Monday, May 23, 2011
What's in my name?
Recently, I’ve been reading Jay Conrad Levinson’s Guerrilla Marketing in an effort to figure out how I’m going to make sure Masks reaches the greatest possible number of eyeballs once it goes live in July. I’ve also had to go to a couple of social occasions where I’ve met new people and been asked to justify my existence. In my day jobs, I am an editor and a language-arts tutor, and since nobody really wants to hear my horror stories about comma splices gone wrong, the only interesting topic in my conversational quiver has been Masks, especially since my friends hype it so enthusiastically. This often ends with me passing out bookmarks or writing down the URL of this blog, and that of my not-up-yet-but-won’t-it-be-cool website, PocketCoyote.com.
At which point I get asked one question, so predictably that I can actually mouth the words along with my interlocutor:
“Where’s your name on all this? I don’t see your name anywhere.”
That’s right. You don’t see my name. My name will be on the next round of bookmarks, though not my full name—I’ve decided that, at least when I publish online, I’m going to go by R.M. Hendershot. But I’m not using that as my URL, my blog handle, or anything other than a book-cover ID, really.
Now, according to everything I’m reading in Guerrilla Marketing, I need to develop a personal brand and push it consistently. The simplest brand anyone can use is their own name—you’re the only you there’s ever been, and unless you have a really common name like Tom Smith, you can probably get pretty far on that brand without having to work too hard at associating yourself with it. And “Hendershot” is not exactly a common name, so why aren’t I using it more?
There are several reasons. In no particular order:
1. I pretty much hate my surname. It’s a bit weird, and rare, supposedly because it was originally a Middle High German word for a rear-guard unit who tended to get slaughtered when the rest of the army was in retreat. The story goes that anyone still alive who’s named Hendershot is the descendant of some of the toughest SOBs the German states could produce … but that’s why there are so few of us. I mostly know it as the name that causes total strangers to ask me if I’m a Nazi. (Only after they hear my name, though—I got my looks from my Jewish great-grandmother, and the resulting cognitive dissonance among very stupid people is often quite funny.)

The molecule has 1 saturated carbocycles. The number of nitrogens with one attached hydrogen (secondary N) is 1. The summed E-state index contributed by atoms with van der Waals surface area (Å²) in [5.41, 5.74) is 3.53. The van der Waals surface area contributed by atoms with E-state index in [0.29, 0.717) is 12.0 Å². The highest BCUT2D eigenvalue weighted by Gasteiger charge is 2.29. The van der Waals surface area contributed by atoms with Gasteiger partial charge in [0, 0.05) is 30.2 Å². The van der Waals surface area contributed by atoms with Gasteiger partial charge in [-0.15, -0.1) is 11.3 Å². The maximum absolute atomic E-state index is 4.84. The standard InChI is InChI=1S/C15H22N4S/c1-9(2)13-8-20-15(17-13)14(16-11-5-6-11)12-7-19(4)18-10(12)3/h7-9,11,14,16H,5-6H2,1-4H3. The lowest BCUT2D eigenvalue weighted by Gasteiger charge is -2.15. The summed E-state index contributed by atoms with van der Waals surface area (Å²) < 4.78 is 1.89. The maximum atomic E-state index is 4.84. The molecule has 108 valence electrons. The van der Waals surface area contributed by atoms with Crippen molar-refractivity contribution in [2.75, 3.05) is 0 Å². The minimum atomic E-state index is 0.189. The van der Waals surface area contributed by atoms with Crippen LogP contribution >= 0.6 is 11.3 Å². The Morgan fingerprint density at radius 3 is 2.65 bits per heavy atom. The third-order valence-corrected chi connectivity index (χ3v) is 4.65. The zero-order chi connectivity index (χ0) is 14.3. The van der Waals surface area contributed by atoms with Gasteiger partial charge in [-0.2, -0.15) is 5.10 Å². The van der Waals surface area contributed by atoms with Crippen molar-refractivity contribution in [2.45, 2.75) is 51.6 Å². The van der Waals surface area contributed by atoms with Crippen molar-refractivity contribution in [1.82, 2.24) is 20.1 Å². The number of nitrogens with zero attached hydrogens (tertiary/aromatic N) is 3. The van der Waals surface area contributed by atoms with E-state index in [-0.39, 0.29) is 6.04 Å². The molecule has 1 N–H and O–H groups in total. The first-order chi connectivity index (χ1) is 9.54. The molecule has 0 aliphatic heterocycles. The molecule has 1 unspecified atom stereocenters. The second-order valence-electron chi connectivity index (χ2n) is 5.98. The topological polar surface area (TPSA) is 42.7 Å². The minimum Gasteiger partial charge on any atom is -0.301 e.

2. I might change my name at some point, and having it in my URL then would be a pain in the butt. I was raised in a fairly conservative, religious family, and my father, in particular, has long waxed eloquent on the evils of feminism in all its forms, presumably including this shifty business of married women keeping their maiden names. (I think it’s perfectly reasonable, but that’s another blog entry.) I am single and have no plans to marry, but it’s not like what I plan and what happens have ever been similar. In a few years, I might well have a different last name. I don’t particularly relish the idea of picking a fight with my father—or worse, my hypothetical in-laws—over that name and why one version or another is not in my URL. This may sound absurd to people who live on the Internet, where you can call yourself Piffle the Wonder Unicorn if you want, but you would not believe the arguments I get into. If my URL is no particular form of my name, that’s one argument I can avoid. (The shouting matches about the name on my book covers, of course, are another matter—but you can’t have everything.)
3. My name is unspellable, and therefore un-Googleable. My own mother misspelled my first name on my birth certificate, and I’ve met only a few people in my life who could spell it correctly on the first try, or even the third. People consistently look at my surname and read it as “Henderson.” When my father was a boy, he was sent to the principal’s office for insisting that his teacher call him by his proper last name. (They finally settled the matter by calling his father in—from the local Army base. Captain Hendershot arrived in full uniform, with his name on his chest. The shouting match was memorable.) Now imagine trying to get teenagers all over the English-speaking world to type my name correctly into Google. I’ve had friends fail to find me online even when they had my legal, correctly spelled name to plug into a search engine. I have had trouble finding me on Google, and you’d think I could spell my name if anyone could. Give me a name people can spell, and Google, and look up on Amazon. If I must publish under my given name, I’m attaching a handle people can remember.
Which brings me to my primary reason …
4. Pocket Coyote is much easier to remember than any version of my name I’ve been able to concoct. It’s constructed of two common words that most English speakers can spell within three tries—particularly if they have any familiarity with my body of work. It’s a phrase that nobody’s using, aside from sellers of tactical vests who have a “pocket” model in “coyote brown” (note to tac-vest sellers: coyotes are mostly gray). The domain name wasn’t taken, presumably because nobody in the English-speaking world is insane enough to want to put a coyote in his or her pocket, except me. I give Pocket Coyotes away as prizes, and he’s become the mascot of this blog, so he’s obviously got more charisma than I will ever have.